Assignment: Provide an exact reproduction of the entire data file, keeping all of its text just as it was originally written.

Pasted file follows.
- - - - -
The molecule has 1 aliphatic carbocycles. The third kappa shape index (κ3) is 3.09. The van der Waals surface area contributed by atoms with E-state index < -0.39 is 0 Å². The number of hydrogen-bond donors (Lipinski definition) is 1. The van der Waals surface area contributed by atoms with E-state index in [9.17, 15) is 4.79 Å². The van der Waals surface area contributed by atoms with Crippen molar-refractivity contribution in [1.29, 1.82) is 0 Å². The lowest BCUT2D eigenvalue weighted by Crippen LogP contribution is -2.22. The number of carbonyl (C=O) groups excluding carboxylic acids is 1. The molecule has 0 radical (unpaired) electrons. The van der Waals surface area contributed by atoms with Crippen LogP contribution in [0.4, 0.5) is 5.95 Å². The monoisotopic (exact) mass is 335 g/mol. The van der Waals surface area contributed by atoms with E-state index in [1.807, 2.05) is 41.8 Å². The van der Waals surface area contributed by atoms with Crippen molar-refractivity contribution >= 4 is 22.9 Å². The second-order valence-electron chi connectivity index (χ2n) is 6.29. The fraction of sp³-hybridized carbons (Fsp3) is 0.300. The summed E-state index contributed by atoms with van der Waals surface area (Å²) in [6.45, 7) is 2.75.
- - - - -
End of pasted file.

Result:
The molecule has 1 aliphatic carbocycles. The third kappa shape index (κ3) is 3.09. The van der Waals surface area contributed by atoms with E-state index < -0.39 is 0 Å². The number of hydrogen-bond donors (Lipinski definition) is 1. The van der Waals surface area contributed by atoms with E-state index in [9.17, 15) is 4.79 Å². The van der Waals surface area contributed by atoms with Crippen molar-refractivity contribution in [1.29, 1.82) is 0 Å². The lowest BCUT2D eigenvalue weighted by Crippen LogP contribution is -2.22. The number of carbonyl (C=O) groups excluding carboxylic acids is 1. The molecule has 0 radical (unpaired) electrons. The van der Waals surface area contributed by atoms with Crippen LogP contribution in [0.4, 0.5) is 5.95 Å². The monoisotopic (exact) mass is 335 g/mol. The van der Waals surface area contributed by atoms with E-state index in [1.807, 2.05) is 41.8 Å². The van der Waals surface area contributed by atoms with Crippen molar-refractivity contribution >= 4 is 22.9 Å². The second-order valence-electron chi connectivity index (χ2n) is 6.29. The fraction of sp³-hybridized carbons (Fsp3) is 0.300. The summed E-state index contributed by atoms with van der Waals surface area (Å²) in [6.45, 7) is 2.75.